“Yet I do not seek my own glory; there is One who seeks it and he will be the judge. Amen, amen, I say, to you, anyone who keeps my word will never see death.”
John 8: 50- 51
The section of John’s gospel we are reading these days is set in the context of the Jewish Feast of Tabernacles. That Feast celebrates the Temple as the light of the world and the water of life. The Gospel writer has Jesus assert that to keep his word is to live in the light and in eternal life. The promise God made and showed to Abraham has been fulfilled in Jesus himself: “Your father Abraham rejoiced that he was to see my day; he saw it and was glad.” (Jn 8: 56)
In his encounter with the Samaritan Woman, Jesus said to her: “If you knew the gift of God, and who it is that is saying to you, ‘Give me a drink,’ you would have asked him, and he would have given you living water” (Jn 4: 10). The routinization of life, including of worship and religious practice, tends to become inevitably tedious and even deadly. Without living from the source of light and life, we tend to become drudges who are surviving life rather than living it. Be it at home, at work, or at church we often live by “going through the motions” until we can find relief in some form or other of escape.
Today we are reminded where light and life are to be found. It is in our keeping the word of Jesus, and we keep it by remembering who we are and where we really live. Jesus never wavers before his enemies because what he says and does comes not from him but from the “One” that glorifies him. We too can live from “off the top of our heads” or from our unconscious drives for comfort and ambition, or, rather, from the fountain of Life that is a wellspring within us. We can struggle to survive our days, or we can live in the eternal life that God is always giving us.
“Anyone who keeps my word will never see death.” We have one great work in life, and it is to keep the word. This is a keeping that is not only a holding on to but a living out of. To live in and by the word is to know eternal life and to be an instrument of eternal life to others. Unfortunately, as Freud noted, we are drawn both to life and to death. We must keep choosing life over death in each of the moments and experiences of our days. From the moment of waking, to the successive encounters and experiences of our day, do we remember and hold to the Word that is our life? Too often in laziness or discouragement we choose the route of habit, routine, conformity over the life of an active and courageous faith, hope, and love. As Lent draws to a close, we pray to awaken to the life of the One whose glory longs to be manifest in us and in our world.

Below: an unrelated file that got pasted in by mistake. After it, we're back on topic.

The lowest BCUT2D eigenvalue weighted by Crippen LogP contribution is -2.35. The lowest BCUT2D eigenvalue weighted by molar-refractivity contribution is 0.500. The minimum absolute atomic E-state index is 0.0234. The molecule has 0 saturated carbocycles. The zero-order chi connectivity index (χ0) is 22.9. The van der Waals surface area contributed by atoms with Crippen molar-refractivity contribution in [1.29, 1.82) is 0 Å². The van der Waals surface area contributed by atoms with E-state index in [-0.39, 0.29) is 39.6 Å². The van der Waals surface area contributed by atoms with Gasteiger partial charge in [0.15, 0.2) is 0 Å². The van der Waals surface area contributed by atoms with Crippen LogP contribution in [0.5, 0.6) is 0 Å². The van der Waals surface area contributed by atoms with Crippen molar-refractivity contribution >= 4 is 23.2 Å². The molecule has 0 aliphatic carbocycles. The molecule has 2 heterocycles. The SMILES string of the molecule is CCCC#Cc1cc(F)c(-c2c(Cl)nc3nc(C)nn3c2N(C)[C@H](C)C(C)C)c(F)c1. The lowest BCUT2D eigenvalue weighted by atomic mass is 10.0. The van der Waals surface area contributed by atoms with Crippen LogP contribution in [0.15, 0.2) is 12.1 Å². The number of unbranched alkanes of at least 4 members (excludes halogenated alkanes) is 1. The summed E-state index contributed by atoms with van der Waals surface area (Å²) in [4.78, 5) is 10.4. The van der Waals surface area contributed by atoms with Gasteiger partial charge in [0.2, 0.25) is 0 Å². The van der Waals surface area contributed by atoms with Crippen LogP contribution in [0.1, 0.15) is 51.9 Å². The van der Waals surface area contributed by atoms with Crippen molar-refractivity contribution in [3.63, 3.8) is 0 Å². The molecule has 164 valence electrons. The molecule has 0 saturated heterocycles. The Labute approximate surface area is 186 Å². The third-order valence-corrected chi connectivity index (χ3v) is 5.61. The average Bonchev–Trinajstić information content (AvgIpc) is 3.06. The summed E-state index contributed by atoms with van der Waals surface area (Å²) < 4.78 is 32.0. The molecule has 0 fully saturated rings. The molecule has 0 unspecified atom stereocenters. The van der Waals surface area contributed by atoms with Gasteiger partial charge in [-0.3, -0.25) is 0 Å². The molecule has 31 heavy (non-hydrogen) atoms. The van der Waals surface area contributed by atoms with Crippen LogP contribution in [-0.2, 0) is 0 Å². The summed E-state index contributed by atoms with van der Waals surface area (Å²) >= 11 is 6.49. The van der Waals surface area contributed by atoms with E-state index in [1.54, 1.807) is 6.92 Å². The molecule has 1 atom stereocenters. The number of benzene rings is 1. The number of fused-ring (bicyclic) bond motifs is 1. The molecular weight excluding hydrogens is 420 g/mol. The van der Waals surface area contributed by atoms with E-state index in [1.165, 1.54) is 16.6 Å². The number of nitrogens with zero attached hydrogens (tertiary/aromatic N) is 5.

Now the topmost part of our soul is always thus prepared, for it is bare and devoid of images and is always gazing at and tending toward its source. It is therefore an eternal and living mirror of God which ceaselessly receives the eternal birth of the Son, who is the image of the Holy Trinity. In this image God knows himself and all that he is according to both his essential being and the Persons, for in the essential being of God and in each of the Persons the image is all that the Person is in the divine nature.
We all possess this image as an eternal life—apart from ourselves, prior to our creation—while in our created being this image is the superessential being of our essential being and is eternal life. From this the substance of our soul has three attributes, which are but one in nature. The soul’s first attribute is an essential bareness devoid of images. Through it we are like the Father and are also united with him and with his divine nature. The second attribute may be called the soul’s higher reason. This is a mirrorlike resplendence through which we receive the Son of God, the eternal wisdom. Through this resplendence we are like the Son, and through receiving him we become one with him. The third attribute is what I call the spark of the soul, which is the soul’s natural tendency toward its source. Through it we receive the Holy Spirit, who is God’s love. Through this tendency we are like the Holy Spirit, and through receiving him we become one spirit and one love with God.
Jan van Ruusbroec, A Mirror of Eternal Blessedness, II, B